Do you have a favorite definition of ethnomusicology that you like to use?

Ethnomusicology is the study of cultures in society through the exploration of their musical expression. As musicologists, we strive to understand their social context using ethnography as a methodology. So it means being among people and learning from them their existence and expression. You are not stuck in the archives. You work on field sites. You need to work on your outside insider context. You have to learn how to engage with people properly. And it’s culturally specific.

What was the biggest lesson you learned as an ethnomusicologist?

I learn all the time, every day. This job makes you very sensitive to how you engage with people. You research facets of their lives while learning to do what you seek. Even when I teach, I always try to figure out what will be the best approach to getting the best questions from students. I have also learned to consider the fact that I am a presenting Black and Brown person who engages with other Black and Brown peoples, and there are very specific pivots and protocols that make this relational space means different things.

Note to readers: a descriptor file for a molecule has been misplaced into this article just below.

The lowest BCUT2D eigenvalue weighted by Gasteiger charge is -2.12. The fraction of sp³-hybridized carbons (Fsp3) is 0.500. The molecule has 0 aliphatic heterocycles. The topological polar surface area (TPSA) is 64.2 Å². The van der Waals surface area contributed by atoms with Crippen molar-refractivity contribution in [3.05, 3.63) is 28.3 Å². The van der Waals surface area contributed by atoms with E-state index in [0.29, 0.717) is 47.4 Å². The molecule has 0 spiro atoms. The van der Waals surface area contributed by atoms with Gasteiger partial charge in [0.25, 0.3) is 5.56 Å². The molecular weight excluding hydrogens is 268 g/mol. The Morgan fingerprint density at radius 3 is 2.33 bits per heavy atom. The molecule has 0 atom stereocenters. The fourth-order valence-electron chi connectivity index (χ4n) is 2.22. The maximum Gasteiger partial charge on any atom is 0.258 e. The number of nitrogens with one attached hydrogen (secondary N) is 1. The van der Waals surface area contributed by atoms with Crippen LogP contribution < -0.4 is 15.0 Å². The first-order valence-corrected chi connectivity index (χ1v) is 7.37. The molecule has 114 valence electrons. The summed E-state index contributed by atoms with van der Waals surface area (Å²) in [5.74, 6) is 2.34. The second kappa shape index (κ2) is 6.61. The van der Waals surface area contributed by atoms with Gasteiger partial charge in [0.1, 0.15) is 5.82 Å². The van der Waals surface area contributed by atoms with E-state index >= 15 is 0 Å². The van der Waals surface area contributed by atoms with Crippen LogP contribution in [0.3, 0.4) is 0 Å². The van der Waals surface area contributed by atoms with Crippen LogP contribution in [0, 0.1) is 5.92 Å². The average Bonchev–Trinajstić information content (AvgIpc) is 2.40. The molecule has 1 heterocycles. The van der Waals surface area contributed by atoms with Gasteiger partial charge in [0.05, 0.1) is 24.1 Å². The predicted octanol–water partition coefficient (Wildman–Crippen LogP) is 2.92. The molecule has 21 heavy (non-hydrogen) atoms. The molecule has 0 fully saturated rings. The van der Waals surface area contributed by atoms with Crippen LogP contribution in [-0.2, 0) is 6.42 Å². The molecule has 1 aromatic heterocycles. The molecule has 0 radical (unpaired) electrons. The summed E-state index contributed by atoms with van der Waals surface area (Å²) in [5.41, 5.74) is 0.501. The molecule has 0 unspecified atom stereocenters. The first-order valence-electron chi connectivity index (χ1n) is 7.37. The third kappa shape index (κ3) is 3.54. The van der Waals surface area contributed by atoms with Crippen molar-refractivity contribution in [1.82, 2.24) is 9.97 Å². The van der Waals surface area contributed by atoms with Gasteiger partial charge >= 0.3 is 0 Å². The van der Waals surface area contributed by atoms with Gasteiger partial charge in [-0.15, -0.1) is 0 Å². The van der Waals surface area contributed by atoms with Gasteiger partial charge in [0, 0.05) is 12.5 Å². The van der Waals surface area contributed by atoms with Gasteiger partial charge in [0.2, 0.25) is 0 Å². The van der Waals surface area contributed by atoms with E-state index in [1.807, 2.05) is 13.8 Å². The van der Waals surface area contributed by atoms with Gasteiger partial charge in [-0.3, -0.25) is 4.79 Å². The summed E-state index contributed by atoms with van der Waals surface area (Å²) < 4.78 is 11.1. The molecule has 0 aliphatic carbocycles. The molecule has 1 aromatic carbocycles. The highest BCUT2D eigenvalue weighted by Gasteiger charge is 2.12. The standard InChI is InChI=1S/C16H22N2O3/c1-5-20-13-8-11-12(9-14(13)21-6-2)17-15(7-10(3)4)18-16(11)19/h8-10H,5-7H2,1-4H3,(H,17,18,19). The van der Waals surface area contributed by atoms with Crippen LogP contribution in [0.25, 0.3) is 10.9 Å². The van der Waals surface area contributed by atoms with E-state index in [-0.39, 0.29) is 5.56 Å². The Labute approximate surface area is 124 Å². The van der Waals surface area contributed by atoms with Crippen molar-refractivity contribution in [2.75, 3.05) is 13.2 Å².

Do you have a favorite part of teaching this course or teaching in general?

There’s a research project that really excites me that the students are doing in the second semester that was inspired by the lockdown. Each student researches a particular figure, group, or subgenre of black music from their exact neighborhood. I did this to light up a few different things. One is to collect their experience of having an immediate threat to their life. Second, all of these different reactions to this process reminded me of how black people went through the Middle Ages, went through the transatlantic slave trade, and navigated their lives through the generations. The goal is for students to identify characters who have always had to do this in places they call home and to identify if black and brown people are still in their neighborhoods. I do this every spring. It’s hard, but it goes to the heart of the music, the people, and identifying your relationship with it.

How was it to teach the course you took as a student, especially the one Dr. Logan taught for so many years?

It’s trippy because I remember what it was like to sit in class and learn about African American history, and American history in general, through that lens of black music. There was a lot of unlearning that happened there. Now I am on the other side, looking into the eyes of confusion, colliding with the students’ understanding of the story. It’s really rewarding, but it’s also very difficult. I’ve rearranged the class to address the issues we constantly face with the pandemic and George Floyd, and always in the context of Black Lives Matter, so that when students come up against whatever the news cycle tells us , there is a way that the course already talked about it. The music always takes into account what happens between the global existence of black people and their context in America.